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Can Mary Shelley’s Frankenstein be read as an early research ethics text?
  1. H Davies
  1. Correspondence to:
 H Davies
 40 Avenell Road, London N5 1DP, UK;


The current, popular view of the novel Frankenstein is that it describes the horrors consequent upon scientific experimentation; the pursuit of science leading inevitably to tragedy. In reality the importance of the book is far from this. Although the evil and tragedy resulting from one medical experiment are its theme, a critical and fair reading finds a more balanced view that includes science’s potential to improve the human condition and reasons why such an experiment went awry. The author argues that Frankenstein is an early and balanced text on the ethics of research upon human subjects and that it provides insights that are as valid today as when the novel was written. As a narrative it provides a gripping story that merits careful analysis by those involved in medical research and its ethical review, and it is more enjoyable than many current textbooks! To support this thesis, the author will place the book in historical, scientific context, analyse it for lessons relevant to those involved in research ethics today, and then draw conclusions.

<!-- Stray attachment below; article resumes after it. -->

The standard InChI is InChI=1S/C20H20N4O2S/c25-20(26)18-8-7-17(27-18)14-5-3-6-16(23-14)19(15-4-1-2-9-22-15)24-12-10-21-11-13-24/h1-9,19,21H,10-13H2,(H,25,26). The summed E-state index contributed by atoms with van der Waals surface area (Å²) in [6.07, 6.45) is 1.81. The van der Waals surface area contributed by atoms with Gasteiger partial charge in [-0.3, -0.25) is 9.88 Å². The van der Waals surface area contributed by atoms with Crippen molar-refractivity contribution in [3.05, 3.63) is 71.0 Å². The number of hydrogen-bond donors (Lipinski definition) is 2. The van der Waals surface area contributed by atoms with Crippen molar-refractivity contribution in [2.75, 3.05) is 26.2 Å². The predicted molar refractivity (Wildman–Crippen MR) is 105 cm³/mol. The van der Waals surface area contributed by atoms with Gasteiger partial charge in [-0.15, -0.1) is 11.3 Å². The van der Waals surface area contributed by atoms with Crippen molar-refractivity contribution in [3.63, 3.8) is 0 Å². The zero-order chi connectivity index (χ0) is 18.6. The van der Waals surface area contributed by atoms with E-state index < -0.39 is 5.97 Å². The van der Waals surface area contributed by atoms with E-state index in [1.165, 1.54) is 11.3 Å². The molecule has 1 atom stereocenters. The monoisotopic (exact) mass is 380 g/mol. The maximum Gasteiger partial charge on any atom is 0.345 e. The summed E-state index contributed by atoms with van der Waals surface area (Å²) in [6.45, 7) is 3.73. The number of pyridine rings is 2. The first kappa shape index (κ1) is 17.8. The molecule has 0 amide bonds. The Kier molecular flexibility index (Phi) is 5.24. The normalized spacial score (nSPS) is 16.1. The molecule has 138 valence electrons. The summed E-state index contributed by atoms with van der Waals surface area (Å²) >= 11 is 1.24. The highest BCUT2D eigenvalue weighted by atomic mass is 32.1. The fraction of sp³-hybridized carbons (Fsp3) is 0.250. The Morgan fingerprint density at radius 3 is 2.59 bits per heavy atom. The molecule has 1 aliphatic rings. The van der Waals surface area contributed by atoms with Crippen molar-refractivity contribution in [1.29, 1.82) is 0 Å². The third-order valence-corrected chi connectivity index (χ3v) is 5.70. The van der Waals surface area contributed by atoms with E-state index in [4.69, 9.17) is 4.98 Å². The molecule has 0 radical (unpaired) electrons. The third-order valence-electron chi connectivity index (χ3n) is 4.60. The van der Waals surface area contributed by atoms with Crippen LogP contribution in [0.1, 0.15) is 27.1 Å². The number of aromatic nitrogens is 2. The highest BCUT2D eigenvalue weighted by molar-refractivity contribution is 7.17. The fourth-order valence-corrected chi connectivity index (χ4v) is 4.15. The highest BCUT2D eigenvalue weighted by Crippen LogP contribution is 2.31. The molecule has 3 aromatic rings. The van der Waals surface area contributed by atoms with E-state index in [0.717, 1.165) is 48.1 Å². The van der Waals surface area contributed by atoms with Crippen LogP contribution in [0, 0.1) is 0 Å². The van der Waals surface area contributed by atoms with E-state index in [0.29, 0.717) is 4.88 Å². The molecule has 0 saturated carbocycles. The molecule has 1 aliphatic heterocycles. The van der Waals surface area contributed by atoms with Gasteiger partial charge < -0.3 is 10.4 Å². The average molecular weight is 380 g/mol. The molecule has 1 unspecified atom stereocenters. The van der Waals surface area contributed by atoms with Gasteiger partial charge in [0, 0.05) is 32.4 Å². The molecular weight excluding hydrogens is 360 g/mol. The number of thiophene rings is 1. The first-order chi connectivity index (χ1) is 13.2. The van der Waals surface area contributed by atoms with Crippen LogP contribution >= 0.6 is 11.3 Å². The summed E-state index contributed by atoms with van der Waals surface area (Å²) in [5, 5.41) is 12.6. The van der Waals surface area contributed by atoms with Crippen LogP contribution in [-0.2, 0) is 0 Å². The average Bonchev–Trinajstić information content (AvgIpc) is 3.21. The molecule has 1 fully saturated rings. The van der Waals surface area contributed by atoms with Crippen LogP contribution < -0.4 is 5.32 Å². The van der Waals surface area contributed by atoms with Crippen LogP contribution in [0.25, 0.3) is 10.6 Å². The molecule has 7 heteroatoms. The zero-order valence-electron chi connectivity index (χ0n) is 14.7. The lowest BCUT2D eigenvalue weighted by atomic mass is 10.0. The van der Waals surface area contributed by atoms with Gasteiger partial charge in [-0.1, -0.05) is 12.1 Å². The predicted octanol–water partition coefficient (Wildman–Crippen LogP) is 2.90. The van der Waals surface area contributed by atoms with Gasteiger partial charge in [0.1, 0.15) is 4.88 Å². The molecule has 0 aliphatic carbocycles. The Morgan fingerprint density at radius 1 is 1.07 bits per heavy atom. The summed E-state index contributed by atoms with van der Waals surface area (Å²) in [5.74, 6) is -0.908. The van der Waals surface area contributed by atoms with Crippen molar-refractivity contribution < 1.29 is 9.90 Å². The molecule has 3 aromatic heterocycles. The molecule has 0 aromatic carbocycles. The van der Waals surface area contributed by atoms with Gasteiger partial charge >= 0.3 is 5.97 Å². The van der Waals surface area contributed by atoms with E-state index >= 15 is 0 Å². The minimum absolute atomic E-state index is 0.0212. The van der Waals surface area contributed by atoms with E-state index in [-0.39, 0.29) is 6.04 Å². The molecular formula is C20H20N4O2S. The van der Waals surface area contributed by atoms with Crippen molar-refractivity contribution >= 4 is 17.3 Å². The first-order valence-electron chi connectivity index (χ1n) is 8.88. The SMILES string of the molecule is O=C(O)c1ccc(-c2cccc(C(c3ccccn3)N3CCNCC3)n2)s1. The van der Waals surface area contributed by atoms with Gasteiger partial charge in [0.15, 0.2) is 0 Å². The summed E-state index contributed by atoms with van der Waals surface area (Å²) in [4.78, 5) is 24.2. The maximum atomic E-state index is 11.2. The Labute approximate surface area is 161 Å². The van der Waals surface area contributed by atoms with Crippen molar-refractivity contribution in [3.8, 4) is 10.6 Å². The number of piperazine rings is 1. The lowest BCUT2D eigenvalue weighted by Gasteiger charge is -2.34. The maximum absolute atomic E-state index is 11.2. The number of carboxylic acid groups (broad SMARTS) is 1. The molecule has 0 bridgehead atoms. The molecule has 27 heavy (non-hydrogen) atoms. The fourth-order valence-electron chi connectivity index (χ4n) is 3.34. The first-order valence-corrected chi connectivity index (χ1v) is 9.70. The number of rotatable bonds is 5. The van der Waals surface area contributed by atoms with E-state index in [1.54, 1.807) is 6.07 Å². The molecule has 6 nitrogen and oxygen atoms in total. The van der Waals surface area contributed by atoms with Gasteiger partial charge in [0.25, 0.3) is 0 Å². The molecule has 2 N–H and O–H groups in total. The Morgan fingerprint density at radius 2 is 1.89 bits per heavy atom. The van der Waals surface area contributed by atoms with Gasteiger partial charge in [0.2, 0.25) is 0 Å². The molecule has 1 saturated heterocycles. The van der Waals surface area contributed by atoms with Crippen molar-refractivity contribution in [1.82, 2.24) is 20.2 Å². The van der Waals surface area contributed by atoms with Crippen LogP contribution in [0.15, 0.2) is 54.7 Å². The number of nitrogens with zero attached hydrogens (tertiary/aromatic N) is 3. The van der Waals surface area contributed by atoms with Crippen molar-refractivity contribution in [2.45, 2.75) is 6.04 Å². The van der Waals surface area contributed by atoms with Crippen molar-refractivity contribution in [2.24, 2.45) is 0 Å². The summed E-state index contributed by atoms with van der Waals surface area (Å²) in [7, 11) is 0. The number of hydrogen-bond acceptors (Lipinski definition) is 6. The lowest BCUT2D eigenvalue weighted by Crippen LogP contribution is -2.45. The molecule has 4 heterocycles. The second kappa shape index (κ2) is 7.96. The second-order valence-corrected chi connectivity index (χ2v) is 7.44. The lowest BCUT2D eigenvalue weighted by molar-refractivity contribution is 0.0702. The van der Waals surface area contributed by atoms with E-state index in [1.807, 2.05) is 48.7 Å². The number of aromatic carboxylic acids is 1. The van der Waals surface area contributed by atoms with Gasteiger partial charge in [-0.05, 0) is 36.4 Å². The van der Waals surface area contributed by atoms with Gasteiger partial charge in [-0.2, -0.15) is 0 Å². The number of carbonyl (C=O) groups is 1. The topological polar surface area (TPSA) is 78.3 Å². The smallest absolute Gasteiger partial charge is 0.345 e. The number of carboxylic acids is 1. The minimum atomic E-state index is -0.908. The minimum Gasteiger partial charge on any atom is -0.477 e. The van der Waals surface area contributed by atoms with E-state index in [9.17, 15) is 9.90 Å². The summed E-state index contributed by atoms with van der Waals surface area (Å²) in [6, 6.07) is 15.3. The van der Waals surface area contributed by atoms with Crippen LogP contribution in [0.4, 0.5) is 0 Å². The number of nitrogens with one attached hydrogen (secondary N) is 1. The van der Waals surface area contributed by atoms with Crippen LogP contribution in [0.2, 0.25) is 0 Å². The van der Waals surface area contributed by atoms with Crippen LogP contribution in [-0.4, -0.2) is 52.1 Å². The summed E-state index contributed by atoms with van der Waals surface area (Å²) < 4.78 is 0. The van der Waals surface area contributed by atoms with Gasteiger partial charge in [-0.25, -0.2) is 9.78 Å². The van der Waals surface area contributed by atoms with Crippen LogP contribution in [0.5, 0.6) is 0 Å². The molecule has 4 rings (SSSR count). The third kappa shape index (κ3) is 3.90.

• GAfREC, Governance Arrangements for Research Ethics Committees
  • IRB, institutional review board
  • REC, research ethics committee
  • Frankenstein
  • scientific experimentation
  • research ethics